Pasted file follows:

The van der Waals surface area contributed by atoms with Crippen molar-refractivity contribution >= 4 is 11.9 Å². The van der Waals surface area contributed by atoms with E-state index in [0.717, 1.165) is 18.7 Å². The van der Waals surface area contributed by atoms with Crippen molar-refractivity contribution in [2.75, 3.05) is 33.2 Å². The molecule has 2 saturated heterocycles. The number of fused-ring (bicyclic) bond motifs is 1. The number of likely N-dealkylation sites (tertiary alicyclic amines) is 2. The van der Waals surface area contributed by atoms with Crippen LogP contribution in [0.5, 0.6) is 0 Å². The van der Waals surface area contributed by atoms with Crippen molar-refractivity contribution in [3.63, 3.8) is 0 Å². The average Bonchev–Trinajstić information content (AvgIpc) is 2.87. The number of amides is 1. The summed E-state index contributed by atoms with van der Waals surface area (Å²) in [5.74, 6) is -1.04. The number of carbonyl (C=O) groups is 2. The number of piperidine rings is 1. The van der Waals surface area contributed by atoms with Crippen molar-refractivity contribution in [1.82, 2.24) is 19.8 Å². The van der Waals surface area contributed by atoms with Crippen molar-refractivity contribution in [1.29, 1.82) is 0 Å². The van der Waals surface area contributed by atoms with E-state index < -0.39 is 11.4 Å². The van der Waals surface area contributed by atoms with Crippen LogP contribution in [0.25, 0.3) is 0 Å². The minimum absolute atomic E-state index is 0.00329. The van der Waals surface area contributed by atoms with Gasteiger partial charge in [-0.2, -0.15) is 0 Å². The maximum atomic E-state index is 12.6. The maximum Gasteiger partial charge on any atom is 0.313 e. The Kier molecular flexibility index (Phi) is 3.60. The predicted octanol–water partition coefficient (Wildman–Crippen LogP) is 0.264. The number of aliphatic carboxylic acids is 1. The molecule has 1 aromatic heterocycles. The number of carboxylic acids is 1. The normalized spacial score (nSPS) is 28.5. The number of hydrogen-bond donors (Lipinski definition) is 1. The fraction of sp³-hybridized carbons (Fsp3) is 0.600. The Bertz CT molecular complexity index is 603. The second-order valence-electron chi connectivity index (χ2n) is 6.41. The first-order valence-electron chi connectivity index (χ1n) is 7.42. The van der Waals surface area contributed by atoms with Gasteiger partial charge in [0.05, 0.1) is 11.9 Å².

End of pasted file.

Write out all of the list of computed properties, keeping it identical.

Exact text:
The van der Waals surface area contributed by atoms with Crippen molar-refractivity contribution >= 4 is 11.9 Å². The van der Waals surface area contributed by atoms with E-state index in [0.717, 1.165) is 18.7 Å². The van der Waals surface area contributed by atoms with Crippen molar-refractivity contribution in [2.75, 3.05) is 33.2 Å². The molecule has 2 saturated heterocycles. The number of fused-ring (bicyclic) bond motifs is 1. The number of likely N-dealkylation sites (tertiary alicyclic amines) is 2. The van der Waals surface area contributed by atoms with Crippen LogP contribution in [0.5, 0.6) is 0 Å². The van der Waals surface area contributed by atoms with Crippen molar-refractivity contribution in [3.63, 3.8) is 0 Å². The average Bonchev–Trinajstić information content (AvgIpc) is 2.87. The number of amides is 1. The summed E-state index contributed by atoms with van der Waals surface area (Å²) in [5.74, 6) is -1.04. The number of carbonyl (C=O) groups is 2. The number of piperidine rings is 1. The van der Waals surface area contributed by atoms with Crippen molar-refractivity contribution in [1.82, 2.24) is 19.8 Å². The van der Waals surface area contributed by atoms with Crippen molar-refractivity contribution in [1.29, 1.82) is 0 Å². The van der Waals surface area contributed by atoms with E-state index < -0.39 is 11.4 Å². The van der Waals surface area contributed by atoms with Crippen LogP contribution in [0.25, 0.3) is 0 Å². The minimum absolute atomic E-state index is 0.00329. The van der Waals surface area contributed by atoms with Gasteiger partial charge in [-0.2, -0.15) is 0 Å². The maximum atomic E-state index is 12.6. The maximum Gasteiger partial charge on any atom is 0.313 e. The Kier molecular flexibility index (Phi) is 3.60. The predicted octanol–water partition coefficient (Wildman–Crippen LogP) is 0.264. The number of aliphatic carboxylic acids is 1. The molecule has 1 aromatic heterocycles. The number of carboxylic acids is 1. The normalized spacial score (nSPS) is 28.5. The number of hydrogen-bond donors (Lipinski definition) is 1. The fraction of sp³-hybridized carbons (Fsp3) is 0.600. The Bertz CT molecular complexity index is 603. The second-order valence-electron chi connectivity index (χ2n) is 6.41. The first-order valence-electron chi connectivity index (χ1n) is 7.42. The van der Waals surface area contributed by atoms with Gasteiger partial charge in [0.05, 0.1) is 11.9 Å².